Interview — TypeScript with Michel Weststrate
Michel Weststrate is one of the keynote speakers of React Finland 2019 (24–26.04). He’ll hold a workshop about TypeScript for React developers on the first day of the event.
Can you tell a bit about yourself?#
Hi! My name is Michel. (That’s; not Michael, but since that is how many people call me, that works as well. But it sounds more like “Michelle” in the Obama version).
I’m from that small country that brings forth the most excellent software engineers, such as Edsger Dijkstra, Guido van Rossum, and Erik Meijer.
Haha, no, I don’t I belong to that list, I was trying to emphasize that it’s a pretty cool country. Not as cool as Finland though. Sometimes the sun shines.
I’ve started several successful open source projects, such as MobX, mobx-state-tree, and immer. Recently I’ve started my own company around this, michel.codes, that provides workshops and consultancy around the projects and tries to acquire sponsors to make sure they are maintained well and kept up to date in the fast-evolving landscape. Recently MobX has been ported to Flutter for example.
How would you describe TypeScript to someone who has never heard of it?#
TypeScript is a static code analyzer, that takes your code and analyses, as much as it can do statically, whether your data structures and function invocations are used consistently. You might think about it as an advanced linter, that reasons about your code with a much deeper understander than linters do. To get those benefits, you will have to declare your types regularly.
In return, you will have a much quicker feedback loop on a lot of errors. And your code base becomes much more self-documenting and discoverable. In my opinion, it is a mandatory tool to use on any team based project or any project that passes like 20 KLOC.
How does TypeScript work?#
I usually think TypeScript as a contract generation tool; you expose a contract, and this contract is a great way to figure out your API, get auto-completion and error messages. If consumers follow the contract, the behavior is defined.
The cool thing is that this helps things like refactoring — renames, moving stuff around. I have regularly seen multi-day refactorings in the teams I worked on, that immediately passed all the tests once they passed the compiler as well. This feeling is pretty indescribable but worth the initial effort of learning an additional language.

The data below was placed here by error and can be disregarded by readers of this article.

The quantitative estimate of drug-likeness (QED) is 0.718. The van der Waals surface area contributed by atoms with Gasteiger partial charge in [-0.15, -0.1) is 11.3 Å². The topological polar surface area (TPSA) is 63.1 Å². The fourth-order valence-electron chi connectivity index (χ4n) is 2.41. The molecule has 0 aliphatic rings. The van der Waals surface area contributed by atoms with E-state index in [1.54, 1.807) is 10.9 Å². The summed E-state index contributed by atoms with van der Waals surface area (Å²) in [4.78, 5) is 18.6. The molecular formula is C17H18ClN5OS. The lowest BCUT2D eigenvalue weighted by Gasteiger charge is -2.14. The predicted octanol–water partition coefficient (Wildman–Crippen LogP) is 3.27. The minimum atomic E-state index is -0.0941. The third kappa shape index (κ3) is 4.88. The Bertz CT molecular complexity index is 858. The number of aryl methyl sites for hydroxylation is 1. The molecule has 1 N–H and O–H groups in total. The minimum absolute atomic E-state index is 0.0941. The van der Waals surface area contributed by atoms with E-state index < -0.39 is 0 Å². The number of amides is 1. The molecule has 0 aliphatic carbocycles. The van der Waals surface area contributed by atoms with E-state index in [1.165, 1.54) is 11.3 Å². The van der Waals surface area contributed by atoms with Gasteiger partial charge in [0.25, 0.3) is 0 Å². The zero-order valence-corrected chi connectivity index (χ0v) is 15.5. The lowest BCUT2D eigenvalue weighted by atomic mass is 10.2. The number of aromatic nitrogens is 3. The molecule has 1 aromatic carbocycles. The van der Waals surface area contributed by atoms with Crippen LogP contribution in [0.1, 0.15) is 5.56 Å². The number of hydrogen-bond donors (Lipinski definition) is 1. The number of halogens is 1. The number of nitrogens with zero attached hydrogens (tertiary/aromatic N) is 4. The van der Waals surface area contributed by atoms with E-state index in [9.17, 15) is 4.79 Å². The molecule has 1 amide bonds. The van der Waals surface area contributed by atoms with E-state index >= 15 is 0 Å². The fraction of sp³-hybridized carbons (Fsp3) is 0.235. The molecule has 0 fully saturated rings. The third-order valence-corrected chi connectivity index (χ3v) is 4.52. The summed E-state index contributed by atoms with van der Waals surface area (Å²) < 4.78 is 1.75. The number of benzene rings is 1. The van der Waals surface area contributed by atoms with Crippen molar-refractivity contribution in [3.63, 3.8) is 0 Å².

How does TypeScript differ from other solutions?#
Why did you start developing using TypeScript?#
I think roughly four years ago, we started to create our first Node.js based servers. However, since many of our devs have a background in strongly typed languages and we genuinely believe strongly typed languages help the long term maintainability of a project, we decided to adopt TypeScript immediately.
I think the version we adopted was 0.6, and we managed quite well. Although setup was quite horrible (uncomparable to now), it worked already really lovely once you got everything linked together.
Can you say something about your workshop, TypeScript for React Developers? Why should I come?#
In this workshop, I’ll very quickly get you through the basics, and then we can start on the cool stuff. In the hands-on sessions, we’ll convert a React app to TypeScript, do some refactorings, discuss whether we still need propTypes, and so on.
After this workshop, your understanding of TypeScript will be deep enough to use it on real life (existing) projects.
What does the future look like for TypeScript and web development in general? Can you see any particular trends?#
TypeScript is eating the world. The fact that Facebook projects like Yarn and Jest are adopting TypeScript (instead of their Flow), speaks for itself.
Any last remarks?#
Who needs saunas? A vague TypeScript compile error will make you sweat just as well.